Certain investigative practices — such as questioning suspects in small rooms, and/or encroaching on their personal space during interviews — have been around for so long many investigators simply regard them as “the way things are done.” However, professionalism demands that investigators regularly reflect on why they employ certain investigative methods. The use of methods based merely on tradition or on unsubstantiated claims should be discouraged, while the use of methods based on scientific research demonstrating their value should be embraced. Evidence-based interviewing practices, which create room for rapport and encourage the voluntary disclosure of reliable information by suspects, are essential tools for investigative professionals.

*This column originally appeared in the June/July 2020 issue of Blue Line.


1. Kelly, M., et. al., (2013) A Taxonomy of Interrogation Methods. Psychology Public Policy & Law, 19, 165.

2. Abbe, A., et. al., (2013) The role of rapport in investigative interviewing: A review. Journal of Investigative Psychology and Offender Profiling, 1, 237.

3. Meissner, C., et. al., (2017) Developing an evidence-based perspective on Interrogation: A review of the U.S. government’s high-value detainee interrogation group research program, Psychology Public Policy and Law, 23, 438.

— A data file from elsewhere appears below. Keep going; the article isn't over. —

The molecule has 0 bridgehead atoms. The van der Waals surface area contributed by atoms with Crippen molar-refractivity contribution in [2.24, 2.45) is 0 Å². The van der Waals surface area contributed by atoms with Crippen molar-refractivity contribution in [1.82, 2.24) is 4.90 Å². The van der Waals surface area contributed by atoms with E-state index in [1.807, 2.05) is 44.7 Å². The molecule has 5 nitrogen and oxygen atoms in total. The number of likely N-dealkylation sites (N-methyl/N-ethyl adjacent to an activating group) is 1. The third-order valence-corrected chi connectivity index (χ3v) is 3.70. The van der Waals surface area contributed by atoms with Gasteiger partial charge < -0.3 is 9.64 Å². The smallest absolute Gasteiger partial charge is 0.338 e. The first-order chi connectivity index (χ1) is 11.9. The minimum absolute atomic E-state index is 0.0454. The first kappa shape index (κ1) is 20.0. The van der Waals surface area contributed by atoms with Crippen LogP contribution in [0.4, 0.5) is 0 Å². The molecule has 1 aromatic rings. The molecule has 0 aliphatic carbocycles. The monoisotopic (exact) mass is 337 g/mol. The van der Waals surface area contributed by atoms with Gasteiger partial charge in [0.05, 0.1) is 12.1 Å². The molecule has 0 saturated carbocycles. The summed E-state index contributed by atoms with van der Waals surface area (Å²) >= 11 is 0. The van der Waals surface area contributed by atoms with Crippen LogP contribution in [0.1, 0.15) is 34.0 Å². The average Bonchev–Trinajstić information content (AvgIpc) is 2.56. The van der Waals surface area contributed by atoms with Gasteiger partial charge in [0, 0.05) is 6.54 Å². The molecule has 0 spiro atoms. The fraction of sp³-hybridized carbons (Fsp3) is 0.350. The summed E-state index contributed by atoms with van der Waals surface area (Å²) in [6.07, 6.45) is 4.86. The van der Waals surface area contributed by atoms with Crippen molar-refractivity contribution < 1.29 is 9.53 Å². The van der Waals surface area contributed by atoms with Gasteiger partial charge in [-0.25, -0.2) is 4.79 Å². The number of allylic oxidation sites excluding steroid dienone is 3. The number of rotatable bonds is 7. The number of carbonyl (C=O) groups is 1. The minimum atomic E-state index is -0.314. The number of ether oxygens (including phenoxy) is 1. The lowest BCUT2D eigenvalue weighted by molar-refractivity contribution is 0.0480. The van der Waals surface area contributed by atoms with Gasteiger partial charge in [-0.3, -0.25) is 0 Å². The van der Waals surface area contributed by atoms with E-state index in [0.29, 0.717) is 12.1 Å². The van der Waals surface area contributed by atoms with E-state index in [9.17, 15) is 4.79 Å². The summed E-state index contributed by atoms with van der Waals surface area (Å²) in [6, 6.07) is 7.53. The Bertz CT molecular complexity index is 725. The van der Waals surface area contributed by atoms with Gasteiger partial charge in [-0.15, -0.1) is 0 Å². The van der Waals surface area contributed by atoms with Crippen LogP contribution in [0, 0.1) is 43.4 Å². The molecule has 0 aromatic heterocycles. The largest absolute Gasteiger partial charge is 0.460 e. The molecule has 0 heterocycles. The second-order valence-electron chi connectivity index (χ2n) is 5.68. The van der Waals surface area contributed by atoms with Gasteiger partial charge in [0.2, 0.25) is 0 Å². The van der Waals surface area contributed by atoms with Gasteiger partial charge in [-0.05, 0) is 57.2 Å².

4. St Yves, M., (2006) The psychology of rapport: Five basic rules. In Tom Williamson Investigative Interviewing: Rights, Research, Regulation. Willan Publishing.

5. High-Value Detainee Interrogation Group (HIG) (2016) Interrogation: A Review of the Science.

6. Kassin, S., et. al., (2007) Police interviewing and interrogation: A self-report survey of police practices and beliefs. Law and Human Behavior, 31, 381.

7. Leahy-Harland, S., et. al., (2017) Police strategies and suspect responses in real-life serious crime interviews. Journal of Police and Criminal Psychology, 32, 138.

8. Walsh, D., et. al., (2012) Examining rapport in investigative interviews with suspects: Does its building and maintenance work? Journal of Police and Criminal Psychology, 27, 84.

9. Collins, K., et. al., (2019) No rapport, no comment: The relationship between rapport and communication during investigative interviews with suspects. Journal of Investigative Psychology and Offender Profiling, 16, 18.

10. Alison, L. J., et. al., (2013). Why tough tactics fail and rapport gets results: Observing rapport‐based interpersonal techniques (ORBIT) to generate useful information from terrorists. Psychology, Public Policy, and Law, 19, 411.

11. Inbau, F., et. al., (2013) Criminal Interrogation and Confessions. 5th Ed. Jones & Bartlett Learning.

12. Dawson, E., et. al., (2017) A room with a view: Setting influences information disclosure in investigative interviews. Law and Human Behavior, 41, 333.

13. Hoogesteyn, K., et. al., (2019) The influence of room spaciousness on investigative interviews. Legal and Criminological Psychology, 24, 215.

14. Hoogesteyn, K., et. al., (2020) Utility and effectiveness of the context manipulation techniques: Police investigators’ perspectives. Journal of Police and Criminal Psychology.

Kerry Watkins conducted more than 2,000 interviews during his 30-year career, the majority of which was spent as a criminal investigator in specialized units investigating a wide range of matters, including police corruption, corporate fraud and homicide. He is currently director of The Interview Group, a professor at Humber College and an adjunct faculty member in the Ongoing Professional Development Program at Osgoode Hall in Toronto.